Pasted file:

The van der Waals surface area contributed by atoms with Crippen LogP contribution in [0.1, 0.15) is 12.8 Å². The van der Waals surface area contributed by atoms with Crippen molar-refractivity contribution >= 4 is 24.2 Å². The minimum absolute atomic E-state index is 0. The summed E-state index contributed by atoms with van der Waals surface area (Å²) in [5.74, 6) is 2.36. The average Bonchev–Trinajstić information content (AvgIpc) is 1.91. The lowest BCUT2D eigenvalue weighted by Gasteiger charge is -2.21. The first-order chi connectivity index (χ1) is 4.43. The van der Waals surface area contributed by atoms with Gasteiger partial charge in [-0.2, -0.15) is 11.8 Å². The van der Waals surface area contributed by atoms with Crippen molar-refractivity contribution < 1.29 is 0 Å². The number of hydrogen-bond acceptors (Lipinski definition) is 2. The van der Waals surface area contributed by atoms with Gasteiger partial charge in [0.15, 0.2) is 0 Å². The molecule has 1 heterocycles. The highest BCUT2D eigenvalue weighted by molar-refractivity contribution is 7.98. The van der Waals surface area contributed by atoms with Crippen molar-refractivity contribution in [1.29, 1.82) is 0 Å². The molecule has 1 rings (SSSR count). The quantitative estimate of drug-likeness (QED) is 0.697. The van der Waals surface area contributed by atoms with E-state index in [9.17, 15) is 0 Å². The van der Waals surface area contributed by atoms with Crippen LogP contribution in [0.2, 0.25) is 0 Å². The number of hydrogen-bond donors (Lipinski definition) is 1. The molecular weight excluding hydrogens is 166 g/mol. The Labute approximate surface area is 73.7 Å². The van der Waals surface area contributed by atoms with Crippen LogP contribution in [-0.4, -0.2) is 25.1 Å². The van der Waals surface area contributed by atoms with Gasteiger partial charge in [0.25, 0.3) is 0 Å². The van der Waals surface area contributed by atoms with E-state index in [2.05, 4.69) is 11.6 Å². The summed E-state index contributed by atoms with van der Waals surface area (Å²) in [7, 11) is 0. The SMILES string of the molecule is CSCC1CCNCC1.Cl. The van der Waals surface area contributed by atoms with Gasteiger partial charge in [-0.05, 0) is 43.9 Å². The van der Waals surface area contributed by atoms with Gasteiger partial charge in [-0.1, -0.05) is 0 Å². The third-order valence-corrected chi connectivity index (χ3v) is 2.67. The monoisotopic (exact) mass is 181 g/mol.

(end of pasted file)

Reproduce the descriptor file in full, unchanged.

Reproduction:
The van der Waals surface area contributed by atoms with Crippen LogP contribution in [0.1, 0.15) is 12.8 Å². The van der Waals surface area contributed by atoms with Crippen molar-refractivity contribution >= 4 is 24.2 Å². The minimum absolute atomic E-state index is 0. The summed E-state index contributed by atoms with van der Waals surface area (Å²) in [5.74, 6) is 2.36. The average Bonchev–Trinajstić information content (AvgIpc) is 1.91. The lowest BCUT2D eigenvalue weighted by Gasteiger charge is -2.21. The first-order chi connectivity index (χ1) is 4.43. The van der Waals surface area contributed by atoms with Gasteiger partial charge in [-0.2, -0.15) is 11.8 Å². The van der Waals surface area contributed by atoms with Crippen molar-refractivity contribution < 1.29 is 0 Å². The number of hydrogen-bond acceptors (Lipinski definition) is 2. The van der Waals surface area contributed by atoms with Gasteiger partial charge in [0.15, 0.2) is 0 Å². The molecule has 1 heterocycles. The highest BCUT2D eigenvalue weighted by molar-refractivity contribution is 7.98. The van der Waals surface area contributed by atoms with Crippen molar-refractivity contribution in [1.29, 1.82) is 0 Å². The molecule has 1 rings (SSSR count). The quantitative estimate of drug-likeness (QED) is 0.697. The van der Waals surface area contributed by atoms with E-state index in [9.17, 15) is 0 Å². The van der Waals surface area contributed by atoms with Crippen LogP contribution in [0.2, 0.25) is 0 Å². The number of hydrogen-bond donors (Lipinski definition) is 1. The molecular weight excluding hydrogens is 166 g/mol. The Labute approximate surface area is 73.7 Å². The van der Waals surface area contributed by atoms with Crippen LogP contribution in [-0.4, -0.2) is 25.1 Å². The van der Waals surface area contributed by atoms with Gasteiger partial charge in [0.25, 0.3) is 0 Å². The van der Waals surface area contributed by atoms with E-state index in [2.05, 4.69) is 11.6 Å². The summed E-state index contributed by atoms with van der Waals surface area (Å²) in [7, 11) is 0. The SMILES string of the molecule is CSCC1CCNCC1.Cl. The van der Waals surface area contributed by atoms with Gasteiger partial charge in [-0.05, 0) is 43.9 Å². The van der Waals surface area contributed by atoms with Gasteiger partial charge in [-0.1, -0.05) is 0 Å². The third-order valence-corrected chi connectivity index (χ3v) is 2.67. The monoisotopic (exact) mass is 181 g/mol.